They wanted to see his cock. But as shit-faced drunk as he was, Jim Morrison had learned his lesson. There would be no genitalia — or anything that might be construed as such — for Boston.
Morrison was eight and a half minutes into “When the Music’s Over,” midway through the first show at the Boston Arena (now Northeastern’s Matthews Arena) on April 10, 1970, when the squealing nubiles made the request. “What do you want?” he inquired of them during a lull in the song. Shrill female shrieking, and a repetitive bass line generated by Ray Manzarek at his keyboard, punctuated the momentary silence as Morrison awaited their reply. “What would you do with it, baby?” he crooned, sparking more hormonal unrest — a collective gasp — and encouraging laughter from the audience. “All right, you tell me what you’d do with it.”
But he never let them fill in the blank. “I think I’ll pass” he finally said, remembering he was in the middle of a song.
“We want the world and we want it” . . . drum roll . . . “NOOOOOOW!”
Jim Morrison was staring down possible jail time when the Doors opened their spring ’70 tour with the two shows now available, in their warts-and-all entirety, on Bright Midnight/Rhino Records’ three-CD The Doors Live in Boston 1970. It had been more than a year since he’d teased Miami with the same peep-show offer, and though no evidence had surfaced to confirm that he took it out, a Miami jury had found him guilty of the misdemeanor charges of indecent exposure and profanity. A judge sentenced Morrison to six months of hard labor and a $500 fine for the exposure charge and tacked on 60 days for profanity, the sentences to run concurrently. With good behavior — not exactly a Jim Morrison hallmark — he would walk after two months, but it was the two years and four months of probation he faced that were most worrisome.
Morrison’s conviction was on appeal when he arrived in Boston and drank himself into near-unconsciousness. “Business as usual,” is how the Doors’ former guitarist, Robby Krieger, now describes Morrison’s state that evening. “There was always the possibility of Jim being Mr. Jimbo,” he says over the phone from LA. “You never knew who was going to show up.”
Two Jim Morrisons showed up in Boston that night: the slurring, sloshed, out-of-control powder keg who mangled his own vocals, flipping the bird to fans who’d paid as much as $6.50 to hear him, and the madman/wildman shaman of legend, owning the stage with his hyper-charismatic presence, delivering the mesmeric vocal performances that had made him, at 26, rock’s poet laureate.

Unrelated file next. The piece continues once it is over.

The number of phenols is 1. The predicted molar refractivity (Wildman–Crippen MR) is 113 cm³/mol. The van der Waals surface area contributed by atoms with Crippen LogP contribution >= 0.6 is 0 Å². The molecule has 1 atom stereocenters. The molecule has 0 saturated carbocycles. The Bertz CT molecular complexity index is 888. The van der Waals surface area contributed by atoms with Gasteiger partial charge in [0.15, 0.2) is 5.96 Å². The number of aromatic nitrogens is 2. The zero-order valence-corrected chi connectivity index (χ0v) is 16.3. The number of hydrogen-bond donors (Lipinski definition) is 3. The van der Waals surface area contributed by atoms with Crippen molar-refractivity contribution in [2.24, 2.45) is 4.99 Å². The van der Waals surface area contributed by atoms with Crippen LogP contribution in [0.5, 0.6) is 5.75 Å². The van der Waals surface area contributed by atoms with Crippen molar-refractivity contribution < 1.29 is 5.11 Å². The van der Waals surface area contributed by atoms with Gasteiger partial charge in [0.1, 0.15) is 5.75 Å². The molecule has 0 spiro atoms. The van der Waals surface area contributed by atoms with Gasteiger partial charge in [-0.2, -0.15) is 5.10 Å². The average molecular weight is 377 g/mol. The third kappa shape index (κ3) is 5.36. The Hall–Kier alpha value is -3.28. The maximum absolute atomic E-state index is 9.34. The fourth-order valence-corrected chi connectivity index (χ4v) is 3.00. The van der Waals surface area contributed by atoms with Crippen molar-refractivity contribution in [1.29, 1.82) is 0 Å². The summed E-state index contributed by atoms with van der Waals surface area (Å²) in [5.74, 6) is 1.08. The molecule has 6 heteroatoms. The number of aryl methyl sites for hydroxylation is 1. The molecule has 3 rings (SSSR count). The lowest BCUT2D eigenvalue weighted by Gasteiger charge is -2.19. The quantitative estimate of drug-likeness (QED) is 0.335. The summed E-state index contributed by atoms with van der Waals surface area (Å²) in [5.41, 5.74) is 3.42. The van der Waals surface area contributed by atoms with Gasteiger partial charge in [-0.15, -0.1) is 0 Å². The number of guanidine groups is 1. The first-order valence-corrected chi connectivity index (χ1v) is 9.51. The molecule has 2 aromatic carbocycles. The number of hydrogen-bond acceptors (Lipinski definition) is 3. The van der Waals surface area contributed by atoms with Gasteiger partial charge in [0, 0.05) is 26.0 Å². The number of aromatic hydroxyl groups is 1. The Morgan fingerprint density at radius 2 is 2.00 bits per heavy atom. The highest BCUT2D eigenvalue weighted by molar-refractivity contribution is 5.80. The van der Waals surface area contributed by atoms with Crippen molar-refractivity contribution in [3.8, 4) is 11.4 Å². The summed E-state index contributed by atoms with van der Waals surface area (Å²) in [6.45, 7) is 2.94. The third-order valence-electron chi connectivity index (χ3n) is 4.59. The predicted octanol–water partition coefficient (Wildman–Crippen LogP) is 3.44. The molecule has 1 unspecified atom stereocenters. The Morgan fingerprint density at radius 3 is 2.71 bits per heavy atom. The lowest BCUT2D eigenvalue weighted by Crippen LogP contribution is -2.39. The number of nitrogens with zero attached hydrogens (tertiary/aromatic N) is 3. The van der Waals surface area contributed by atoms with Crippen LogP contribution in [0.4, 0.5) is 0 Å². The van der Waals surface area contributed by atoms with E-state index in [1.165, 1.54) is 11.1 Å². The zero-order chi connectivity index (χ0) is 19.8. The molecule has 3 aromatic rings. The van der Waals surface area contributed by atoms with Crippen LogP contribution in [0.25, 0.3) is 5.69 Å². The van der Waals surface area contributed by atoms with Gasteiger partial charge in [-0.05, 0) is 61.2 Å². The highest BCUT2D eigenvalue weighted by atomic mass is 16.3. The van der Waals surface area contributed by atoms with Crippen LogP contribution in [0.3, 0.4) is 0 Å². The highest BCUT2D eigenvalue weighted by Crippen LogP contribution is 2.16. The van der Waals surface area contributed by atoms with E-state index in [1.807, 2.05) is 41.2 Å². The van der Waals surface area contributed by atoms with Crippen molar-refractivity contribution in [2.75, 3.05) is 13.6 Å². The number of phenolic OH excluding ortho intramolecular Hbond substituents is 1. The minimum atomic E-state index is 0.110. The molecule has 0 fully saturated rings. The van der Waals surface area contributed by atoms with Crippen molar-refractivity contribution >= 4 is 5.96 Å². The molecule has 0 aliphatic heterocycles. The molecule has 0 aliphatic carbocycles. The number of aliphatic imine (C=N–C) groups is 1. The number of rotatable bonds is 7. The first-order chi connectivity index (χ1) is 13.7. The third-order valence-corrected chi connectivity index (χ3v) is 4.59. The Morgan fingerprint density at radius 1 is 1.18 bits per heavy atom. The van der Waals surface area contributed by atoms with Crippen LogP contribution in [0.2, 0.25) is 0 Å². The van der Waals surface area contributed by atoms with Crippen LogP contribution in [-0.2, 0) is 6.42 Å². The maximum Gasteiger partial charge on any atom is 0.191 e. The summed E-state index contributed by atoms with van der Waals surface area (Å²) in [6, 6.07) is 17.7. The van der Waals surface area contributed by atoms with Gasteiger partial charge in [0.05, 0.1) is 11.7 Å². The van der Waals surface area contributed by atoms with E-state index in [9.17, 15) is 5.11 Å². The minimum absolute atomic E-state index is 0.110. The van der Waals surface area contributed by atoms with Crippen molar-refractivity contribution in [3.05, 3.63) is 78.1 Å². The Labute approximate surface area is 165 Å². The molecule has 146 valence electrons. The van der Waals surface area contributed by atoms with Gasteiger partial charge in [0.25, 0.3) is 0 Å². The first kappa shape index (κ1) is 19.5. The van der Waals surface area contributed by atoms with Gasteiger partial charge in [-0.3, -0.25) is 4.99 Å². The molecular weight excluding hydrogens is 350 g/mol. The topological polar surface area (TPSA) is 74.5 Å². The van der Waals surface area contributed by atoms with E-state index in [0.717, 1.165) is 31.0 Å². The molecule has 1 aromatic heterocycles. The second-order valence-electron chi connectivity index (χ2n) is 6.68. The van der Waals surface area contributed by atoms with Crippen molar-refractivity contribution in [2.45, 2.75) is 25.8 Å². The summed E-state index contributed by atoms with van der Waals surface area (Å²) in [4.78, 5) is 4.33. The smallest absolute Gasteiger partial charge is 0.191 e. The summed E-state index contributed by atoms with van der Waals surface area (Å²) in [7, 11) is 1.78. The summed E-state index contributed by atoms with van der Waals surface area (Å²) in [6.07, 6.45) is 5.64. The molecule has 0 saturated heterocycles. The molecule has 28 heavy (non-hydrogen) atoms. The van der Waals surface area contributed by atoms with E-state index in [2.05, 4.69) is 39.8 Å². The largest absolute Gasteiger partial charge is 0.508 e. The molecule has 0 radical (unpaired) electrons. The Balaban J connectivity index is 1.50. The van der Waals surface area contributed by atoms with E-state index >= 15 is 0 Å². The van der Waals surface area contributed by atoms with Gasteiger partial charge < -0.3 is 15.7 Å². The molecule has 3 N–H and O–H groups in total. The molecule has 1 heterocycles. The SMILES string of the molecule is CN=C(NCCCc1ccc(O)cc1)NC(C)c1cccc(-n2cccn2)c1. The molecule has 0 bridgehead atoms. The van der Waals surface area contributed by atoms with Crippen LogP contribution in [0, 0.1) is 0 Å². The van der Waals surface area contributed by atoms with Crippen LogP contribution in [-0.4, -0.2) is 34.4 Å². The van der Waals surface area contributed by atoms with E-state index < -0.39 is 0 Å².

The yin-yang Morrison personality was on full display during the early show. On the first CD, “Roadhouse Moan,” a prelude to “Roadhouse Blues,” resembles a field holler crossed with a New Orleans funeral dirge. Morrison masters teetering on the edge, and the tension created by his demented state is fed brilliantly by Krieger, Manzarek, and drummer John Densmore. The grit has kicked in completely by time they reach the “Alabama Song”/“Back Door Man”/“Five to One” medley. Morrison is gone, groaning, bleating, and howling. Throughout, he straddles between artistic brilliance and utter asshole-ness.
“Boston was the best town for rock and roll,” says Krieger, “and I thought that was a great show because Jim was out there but we were able to reel him in. We’d go on to the next song and he’d be right there. Then he might go off a little bit and get into some trouble, but then he’d get back in focus. I don’t know how he did it, but that was part of the excitement.”
The second set is a barn burner. Morrison’s skewed timing is akin to that of a jazz singer: he warps the rhythm, following his own cadence but falling into line when he needs to. And the band fire on all cylinders, splitting the show between hits and album tracks. The second “When the Music’s Over” is better than the first set’s, this time minus the come-on, and “Light My Fire” is regal, an extended version incorporating brief snippets of the standards “Fever,” “Summertime,” and “St. James Infirmary.”
Other highlights are less familiar Doors tunes like “The Spy,” and “Been Down So Long,” as well as the covers of perennials “Mystery Train” and “Crossroads.” A greater allegiance to the blues, always an element of the Doors’ music, blankets the performance. Krieger’s guitar is nastier, grungier than on the studio recordings; Manzarek is creative in his double-duty task, providing the bass parts with his left hand and his more æthereal keyboard lines with his right; Densmore, one of rock’s most underrated drummers, is crisp and lyrical, putting down a much-needed anchor and always hitting the mark.
The Doors, and Morrison, had little more than a year left. Morrison’s death, on July 3, 1971, put a DOA stamp on the band. (The survivors did attempt to continue without him for two more albums.) At the same time, it turbo-charged the Morrison legend.